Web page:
At first glance, nothing justified the remake of Footloose. Then again, if we examine the political landscape, whether the issue is dancing or this nation acting like an adult on the world scene, we all need to be warned of the price of provincialism.
Know without a doubt that parochialism and regression are the itches that the tea party has scratched.
A common theme: The United States should cease foreign aid as a grand gesture of budget austerity. Of course, generally such claims spring from ignorance of how much the federal foreign aid represents.
That would be less than 1 percent. The tea partiers want less than that. Ask them.
That would result in exactly the opposite of what Time magazine describes in a report focused on the successes of the Obama State Department and Secretary of State Hillary Clinton. The subject: “smart power.”
The New York Times describes it as emphasizing “diplomacy and development to complement U.S. military power.”
Don’t expect any of those with daggers drawn for Obama to admit he has done so much as one smart thing in the world. But Time looks at what the administration did in Libya, and: In the NATO operation that toppled Moammar Gadhafi, the State Department engineered a coalition with players as diverse as the Arab League, France and Britain, while convincing Russia not to veto in the U.N. Security Council. This, Clinton says is the efficacy of “convening power” — building up one’s hand with widespread support. This is in contrast, Time observes, to the go-it-alone approach of the Bush administration, which believed that “too much international cooperation weakens America.”
Back to the issue — no, the imperative — of foreign aid.
It’s a realm in which the United States has done great things worth its proclaimed status as a beacon of reason and compassion. One such matter was a credit to the Bush administration: monetary support for the Global Fund to Fight AIDS, Tuberculosis and Malaria. Just the other day the World Health Organization reported tuberculosis at a 20-year low. The world’s second leading killer, TB works as executioner hand-in-glove with AIDS amid immune suppression.
An international player supporting this and other forms of foreign aid that deliver much good for modest bucks is the organization RESULTS. Among its causes: the amazing power of “micro credit,” where tiny loans spawn enterprise and hope in the world’s poorest regions.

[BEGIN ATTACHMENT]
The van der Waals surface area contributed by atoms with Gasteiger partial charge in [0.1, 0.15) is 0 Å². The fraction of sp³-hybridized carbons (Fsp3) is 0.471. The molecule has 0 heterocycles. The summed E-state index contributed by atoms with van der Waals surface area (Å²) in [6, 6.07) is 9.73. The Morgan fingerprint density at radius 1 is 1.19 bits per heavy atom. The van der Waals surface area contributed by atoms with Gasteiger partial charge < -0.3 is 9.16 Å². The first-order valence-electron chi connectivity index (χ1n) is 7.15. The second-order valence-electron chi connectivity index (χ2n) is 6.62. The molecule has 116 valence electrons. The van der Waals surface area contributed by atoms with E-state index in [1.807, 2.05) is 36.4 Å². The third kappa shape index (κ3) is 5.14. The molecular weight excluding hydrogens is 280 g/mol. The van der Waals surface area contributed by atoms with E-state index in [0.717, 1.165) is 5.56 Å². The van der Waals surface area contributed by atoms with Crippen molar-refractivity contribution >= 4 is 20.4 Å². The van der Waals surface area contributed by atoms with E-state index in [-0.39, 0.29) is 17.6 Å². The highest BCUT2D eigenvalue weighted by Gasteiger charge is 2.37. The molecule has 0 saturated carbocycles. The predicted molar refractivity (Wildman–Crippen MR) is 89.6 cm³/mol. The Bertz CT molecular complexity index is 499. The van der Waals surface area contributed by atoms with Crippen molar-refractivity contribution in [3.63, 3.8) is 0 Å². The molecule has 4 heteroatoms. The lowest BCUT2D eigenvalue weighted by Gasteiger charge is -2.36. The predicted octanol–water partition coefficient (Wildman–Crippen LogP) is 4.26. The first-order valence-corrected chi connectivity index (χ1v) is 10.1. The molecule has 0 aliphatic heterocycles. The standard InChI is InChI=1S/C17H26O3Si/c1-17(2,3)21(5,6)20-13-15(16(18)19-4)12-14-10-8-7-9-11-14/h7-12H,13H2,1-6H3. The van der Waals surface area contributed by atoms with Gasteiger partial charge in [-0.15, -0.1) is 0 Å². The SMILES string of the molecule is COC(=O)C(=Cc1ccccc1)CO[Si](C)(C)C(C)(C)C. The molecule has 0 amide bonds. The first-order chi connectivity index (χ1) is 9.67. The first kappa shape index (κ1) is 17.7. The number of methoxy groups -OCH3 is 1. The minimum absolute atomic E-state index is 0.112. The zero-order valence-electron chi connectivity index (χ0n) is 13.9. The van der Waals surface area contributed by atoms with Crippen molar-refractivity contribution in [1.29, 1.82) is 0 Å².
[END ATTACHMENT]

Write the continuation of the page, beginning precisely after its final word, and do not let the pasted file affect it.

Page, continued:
Nowhere is “smart power” a more apt term than in one of RESULTS’ current initiatives: support for the Global Partnership for Education. It couldn’t address a more pressing issue — that as many as 67 million children in the Third World, mostly girls, don’t go to school at all.
A coalition of developed nations has convened to help build schools and pressure recalcitrant governments. The United States is in the coalition, but fiscally it is sidelines-bound, embarrassing for a nation that has so much. Forces in the Congress are trying to change this for the better, but right now all we hear are voices of a regression that has convinced them we don’t have the resources to help in smart ways. It would be so good for Obama to express how much a little could do in this regard (8,000 children educated for every $1 million the fund adds.)
Don’t have the resources, America? We had enough to wage two wars on the other side of the world, enough to have a military budget that dwarfs entire developed nations' budgets. At the same time, possessed of tax policies whose ultimate goal was to starve all but military spending, federal taxes as a percentage of Gross Domestic Product have shrunk to a rate not experienced since 1950.
Yes, we we have the resources to be smart overseas. Over the last decade we have invested heavily in the utility of war. Those who now denounce foreign aid sat mute while billions of dollars flowed to that enterprise like a great river. Never once did they appear to worry about war's staggering fiscal dimensions, the debt accrued, they waitied until Obama became president.
Longtime Texas newspaperman John Young lives in Colorado. Email: firstname.lastname@example.org.